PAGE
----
20 May 2019
By a narrow 4-3 majority, the Supreme Court has ruled in R (Privacy International) v Investigatory Powers Tribunal  UKSC 22 that the extent of GCHQ’s powers to hack into internet services should be subject to judicial review, despite a powerfully-drawn ‘ouster clause’ which sought to prevent the decisions of the Investigatory Powers Tribunal from being questioned by a court.
Lord Carnwarth, who delivered the majority judgement, noted the ‘obvious parallel’ with the seminal case of Anisminic Ltd v Foreign Compensation Commission  2 AC 147. Turning to the ouster clause in the present case, he considered that ‘a more explicit formulation’ might have ousted the jurisdiction of the High Court to consider a challenge to a decision by the IPT, but that, such as it was, the clause was not sufficiently clear to do so.
Lord Carnwarth also stated that: ‘It is ultimately for the courts, not the legislature, to determine the limits set by the rule of law to the power to exclude review.’ Although it was not necessary to decide on the general lawfulness of ouster clauses, he saw ‘a strong case for holding that, consistently with the rule of law, binding effect cannot be given to a clause which purports wholly to exclude the supervisory jurisdiction of the High Court to review a decision of an inferior court or tribunal, whether for excess or abuse of jurisdiction, or error of law.’ Lord Lloyd-Jones, another of the Judges in the majority, remained neutral on this statement.
Lord Carnwarth’s ‘rule of law’ argument was echoed by Caroline Wilson Palow, Privacy International’s general counsel, and Simon Creighton, of Bhatt Murphy Solicitors, which acted for Privacy International. Megan Goulding, a lawyer at Liberty, which supported Privacy International, stated that the ouster clause was ‘not just undemocratic, but a sinister attempt to reduce the safeguards that protect our rights.’
In contrast, Professor Richard Ekins, a Tutorial Fellow in constitutional law at Oxford University, has stated that the ruling ‘violated the sovereignty of parliament.’ Ekins credited the three dissenting judges for their willingness to ‘[give] effect to parliament’s authoritative choice’ to limit judicial review by creating a specialist tribunal to consider complaints against the intelligence services.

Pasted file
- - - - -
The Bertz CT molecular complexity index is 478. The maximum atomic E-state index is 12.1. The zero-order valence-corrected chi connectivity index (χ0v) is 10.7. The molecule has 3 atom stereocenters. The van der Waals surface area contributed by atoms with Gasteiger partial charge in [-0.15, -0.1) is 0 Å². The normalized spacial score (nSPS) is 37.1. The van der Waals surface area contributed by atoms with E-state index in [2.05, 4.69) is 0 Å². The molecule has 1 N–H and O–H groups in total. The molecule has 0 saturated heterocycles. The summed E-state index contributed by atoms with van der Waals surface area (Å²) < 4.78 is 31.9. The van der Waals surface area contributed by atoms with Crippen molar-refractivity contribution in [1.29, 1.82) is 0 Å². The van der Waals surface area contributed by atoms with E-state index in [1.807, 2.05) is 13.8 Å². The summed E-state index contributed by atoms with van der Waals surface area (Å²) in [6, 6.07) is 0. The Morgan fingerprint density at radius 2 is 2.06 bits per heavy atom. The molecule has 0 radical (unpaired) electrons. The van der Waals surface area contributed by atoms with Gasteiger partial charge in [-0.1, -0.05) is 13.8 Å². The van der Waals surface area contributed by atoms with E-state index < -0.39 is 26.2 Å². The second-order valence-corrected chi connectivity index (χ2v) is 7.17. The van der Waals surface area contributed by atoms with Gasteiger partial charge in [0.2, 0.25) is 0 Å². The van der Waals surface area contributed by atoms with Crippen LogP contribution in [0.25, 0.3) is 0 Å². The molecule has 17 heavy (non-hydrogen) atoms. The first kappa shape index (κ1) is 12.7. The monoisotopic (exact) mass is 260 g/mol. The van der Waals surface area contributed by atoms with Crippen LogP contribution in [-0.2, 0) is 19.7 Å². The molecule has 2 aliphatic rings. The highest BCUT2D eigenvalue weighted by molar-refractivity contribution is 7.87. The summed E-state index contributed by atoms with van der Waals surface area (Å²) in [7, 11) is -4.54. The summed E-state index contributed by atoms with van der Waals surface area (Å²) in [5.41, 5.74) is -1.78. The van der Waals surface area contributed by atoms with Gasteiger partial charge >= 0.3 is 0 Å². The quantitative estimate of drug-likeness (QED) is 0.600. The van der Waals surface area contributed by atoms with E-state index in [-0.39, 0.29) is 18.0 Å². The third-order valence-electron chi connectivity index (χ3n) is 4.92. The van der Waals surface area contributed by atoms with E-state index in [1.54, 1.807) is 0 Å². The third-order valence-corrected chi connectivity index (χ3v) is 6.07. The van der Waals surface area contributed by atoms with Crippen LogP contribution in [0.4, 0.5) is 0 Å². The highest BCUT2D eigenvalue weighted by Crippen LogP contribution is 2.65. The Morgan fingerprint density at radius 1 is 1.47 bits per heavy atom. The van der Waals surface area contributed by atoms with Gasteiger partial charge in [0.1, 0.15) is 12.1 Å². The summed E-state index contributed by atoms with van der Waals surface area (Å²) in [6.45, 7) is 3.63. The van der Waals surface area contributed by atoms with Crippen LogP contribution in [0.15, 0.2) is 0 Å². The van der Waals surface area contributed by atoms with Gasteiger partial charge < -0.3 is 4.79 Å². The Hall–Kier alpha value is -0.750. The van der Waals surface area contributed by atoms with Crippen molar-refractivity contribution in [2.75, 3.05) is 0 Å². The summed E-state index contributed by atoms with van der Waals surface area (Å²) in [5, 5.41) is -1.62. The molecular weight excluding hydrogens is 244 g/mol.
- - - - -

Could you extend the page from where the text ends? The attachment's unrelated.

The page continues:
In the News
- The foreign secretary, Jeremy Hunt, has appointed Rita French, formerly his principal private secretary, to a post as the UK’s first human rights ambassador. Hunt put the appointment implicitly in the context of Brexit, stating that ‘as the UK enters a new chapter in its history’ he will ensure human rights are not forgotten in the rush to secure desperately needed free trade deals. Shami Chakrabarti, shadow attorney general, made her skepticism clear: ‘Rita French’s task will be an uphill struggle in a party that has consistently campaigned to scrap human rights instruments and cosied up to every despot in the pursuit of trade.’
- The appointment came shortly after Human Rights Watch published a 115-page report condemning the UK government for breaching its duty to protect citizens from hunger by pursuing ‘cruel and harmful policies’ with little regard for children living in poverty. While a government spokesperson dismissed the findings, school staff and food bank volunteers confirmed that the report tallied with their experiences.
- On Wednesday, the defence secretary, Penny Mordaunt, announced ‘a statutory presumption against prosecution’ for alleged offences committed in the course of duty more than ten years ago, covering wars in Iraq and Afghanistan. Following the announcement, Mordaunt went further, stating that she would like to see the proposed exemption extended to period of the Troubles in Ireland. Mordaunt’s comments were quickly met with criticism from human rights groups, a string of Conservative MPs, Ireland’s deputy prime minister Simon Coveney, and Sinn Féinn’s deputy leader Michelle O’Neill. An editorial in The Independent argued that the move would set human rights back by decades, allowing ‘the UK [to] opt in and out of the ECHR, depending on whether it is at war,’ while Amnesty UK’s campaign manager for Northern Ireland argues that the move undermines victims’ ‘fundamental rights to justice.’
In Other News